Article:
Receiving a counter offer can be one of the most flattering feelings in the world.
No one would blame you for assuming that the gesture demonstrates that your boss believes you’re a valuable asset to the team that they couldn’t possibly dream of letting go.
But, experts say more often than not this couldn’t be further from the truth, with most recruitment specialists saying that what they’re really doing is buying time for themselves to search for your replacement at their own pace, and this is why you should think twice before accepting an improved offer.
“Yes, you’re an asset, but only because it will cost more to replace you than keep you, especially if your resignation has come as a surprise or at a time when your company cannot be without resources. Boosting your salary or promoting you is a means for your HR to keep you within the organisation until you become more disposable,” says HR manager Zafar Modak.
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“This isn’t to say you’ve not been valuable to your organisation and they won’t be sad to see you go. If you’ve proven your worth, it is unlikely they will want to lose you. However, good bosses and hiring managers understand that people don’t remain with one company all their life and that moving on is a natural part of a career cycle”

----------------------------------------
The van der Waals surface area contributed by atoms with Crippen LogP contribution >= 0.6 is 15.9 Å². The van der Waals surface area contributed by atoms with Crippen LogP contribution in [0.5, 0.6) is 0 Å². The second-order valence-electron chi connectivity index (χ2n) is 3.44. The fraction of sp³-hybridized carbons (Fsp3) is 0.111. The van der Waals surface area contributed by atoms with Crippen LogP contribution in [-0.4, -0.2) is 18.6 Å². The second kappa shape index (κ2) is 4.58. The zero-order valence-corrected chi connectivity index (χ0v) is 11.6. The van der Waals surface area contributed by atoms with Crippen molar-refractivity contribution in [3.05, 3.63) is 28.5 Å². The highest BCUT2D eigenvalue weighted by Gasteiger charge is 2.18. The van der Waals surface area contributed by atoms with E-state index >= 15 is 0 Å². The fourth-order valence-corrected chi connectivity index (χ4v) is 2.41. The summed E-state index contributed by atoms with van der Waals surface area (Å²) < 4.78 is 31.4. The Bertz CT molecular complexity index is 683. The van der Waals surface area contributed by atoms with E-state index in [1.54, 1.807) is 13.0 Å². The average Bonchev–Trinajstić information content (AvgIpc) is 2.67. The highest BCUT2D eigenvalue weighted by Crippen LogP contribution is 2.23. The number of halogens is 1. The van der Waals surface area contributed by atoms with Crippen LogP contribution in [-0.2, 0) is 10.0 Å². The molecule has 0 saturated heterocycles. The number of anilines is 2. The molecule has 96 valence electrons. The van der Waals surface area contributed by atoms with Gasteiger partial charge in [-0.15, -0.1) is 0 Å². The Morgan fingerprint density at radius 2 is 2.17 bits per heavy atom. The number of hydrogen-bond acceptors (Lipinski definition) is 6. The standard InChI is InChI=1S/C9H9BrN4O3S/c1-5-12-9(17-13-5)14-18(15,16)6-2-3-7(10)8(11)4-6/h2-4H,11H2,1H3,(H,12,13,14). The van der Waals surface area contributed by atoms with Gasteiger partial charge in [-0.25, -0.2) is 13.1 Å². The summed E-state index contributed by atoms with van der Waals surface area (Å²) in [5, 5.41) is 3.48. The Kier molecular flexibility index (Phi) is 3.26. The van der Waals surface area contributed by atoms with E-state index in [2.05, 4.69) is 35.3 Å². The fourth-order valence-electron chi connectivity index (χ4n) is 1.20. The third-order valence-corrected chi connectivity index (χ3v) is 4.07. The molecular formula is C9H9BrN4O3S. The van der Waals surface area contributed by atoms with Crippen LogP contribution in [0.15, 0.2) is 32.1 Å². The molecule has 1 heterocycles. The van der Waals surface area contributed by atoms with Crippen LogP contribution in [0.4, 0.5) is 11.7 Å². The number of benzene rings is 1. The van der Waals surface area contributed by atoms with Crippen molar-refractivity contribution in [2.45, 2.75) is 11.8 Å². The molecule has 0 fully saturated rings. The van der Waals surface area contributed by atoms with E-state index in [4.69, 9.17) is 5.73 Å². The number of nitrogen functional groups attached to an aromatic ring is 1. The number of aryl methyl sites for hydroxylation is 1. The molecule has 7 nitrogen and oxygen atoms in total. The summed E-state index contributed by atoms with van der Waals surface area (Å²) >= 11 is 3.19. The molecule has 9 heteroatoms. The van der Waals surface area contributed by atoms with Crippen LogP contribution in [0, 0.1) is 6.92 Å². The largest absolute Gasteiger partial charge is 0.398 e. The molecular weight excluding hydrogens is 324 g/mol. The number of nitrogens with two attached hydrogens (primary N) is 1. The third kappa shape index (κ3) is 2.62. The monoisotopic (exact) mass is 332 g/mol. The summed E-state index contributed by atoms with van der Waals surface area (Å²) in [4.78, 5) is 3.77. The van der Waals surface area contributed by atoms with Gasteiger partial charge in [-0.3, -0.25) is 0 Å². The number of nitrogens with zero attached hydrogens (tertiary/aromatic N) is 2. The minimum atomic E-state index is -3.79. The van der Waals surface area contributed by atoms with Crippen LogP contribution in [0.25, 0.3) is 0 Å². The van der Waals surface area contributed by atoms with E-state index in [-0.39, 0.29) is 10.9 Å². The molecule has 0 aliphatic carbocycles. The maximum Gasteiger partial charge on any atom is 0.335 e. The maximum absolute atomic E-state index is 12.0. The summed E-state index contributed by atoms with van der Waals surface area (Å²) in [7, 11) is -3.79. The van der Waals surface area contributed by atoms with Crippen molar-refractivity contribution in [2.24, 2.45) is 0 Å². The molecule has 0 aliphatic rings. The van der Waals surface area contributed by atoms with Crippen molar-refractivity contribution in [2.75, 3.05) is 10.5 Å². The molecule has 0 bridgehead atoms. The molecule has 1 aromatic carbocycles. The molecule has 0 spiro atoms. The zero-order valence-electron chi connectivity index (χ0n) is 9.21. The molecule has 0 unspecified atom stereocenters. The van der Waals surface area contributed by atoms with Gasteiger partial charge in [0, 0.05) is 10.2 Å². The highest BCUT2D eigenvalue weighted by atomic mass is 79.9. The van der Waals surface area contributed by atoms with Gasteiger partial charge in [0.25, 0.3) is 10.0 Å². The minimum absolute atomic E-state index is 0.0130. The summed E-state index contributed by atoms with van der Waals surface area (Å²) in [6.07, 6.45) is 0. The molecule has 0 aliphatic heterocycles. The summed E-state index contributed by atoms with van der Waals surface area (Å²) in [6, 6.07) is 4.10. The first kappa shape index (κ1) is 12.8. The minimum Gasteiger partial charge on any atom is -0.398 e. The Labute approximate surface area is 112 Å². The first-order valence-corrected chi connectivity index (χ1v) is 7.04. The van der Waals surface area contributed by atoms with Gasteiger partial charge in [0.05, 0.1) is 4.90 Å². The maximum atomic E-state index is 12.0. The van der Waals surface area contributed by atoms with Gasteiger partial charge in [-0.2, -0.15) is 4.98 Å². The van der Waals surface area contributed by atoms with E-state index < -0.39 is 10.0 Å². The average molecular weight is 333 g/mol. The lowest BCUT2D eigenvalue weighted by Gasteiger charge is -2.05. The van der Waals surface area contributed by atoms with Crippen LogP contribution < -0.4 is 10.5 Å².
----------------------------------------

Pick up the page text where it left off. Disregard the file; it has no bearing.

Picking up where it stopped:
San-Marie Barnard, a principal consultant at executive headhunting firm Jack Hammer concurs, saying counter offers are actually an insult to you.
“People think receiving a counter is an act of appreciaition, sadly it’s not. In fact, it’s actually a selfish ‘slap in the face’ to you, your reputation and your career prospects,” Barnard explains.
“True appreciation from your boss looks like this: acknowledgement of your work to date, and a dignified, magnanimous wish of goodwill for the next phase of your career journey, leaving the door open for future engagement and collaboration at some future date.”
The problem with accepting a counter offer, Modak says, is that now that you’ve told your boss that you’re leaving the company – whatever your reasons may be – you’ve effectively broken the trust in your relationship because your employer might question your loyalty to the company and your boss could be left feeling like they’re always waiting for you to signal your intention to leave.
It’s also dangerous to assume that the salary or package bump you may receive will continue to rise.
“Since the extra money to keep you on board has to come from somewhere, it is likely this was simply the money allocated for your next bonus or rise, diminishing the true value of the counter offer,” warns Modak.
By accepting a counter offer you also come across as an indecisive individual and you’re burning bridges with the company you eventually turn down after initially accepting their job offer – a career and reputation-damaging move.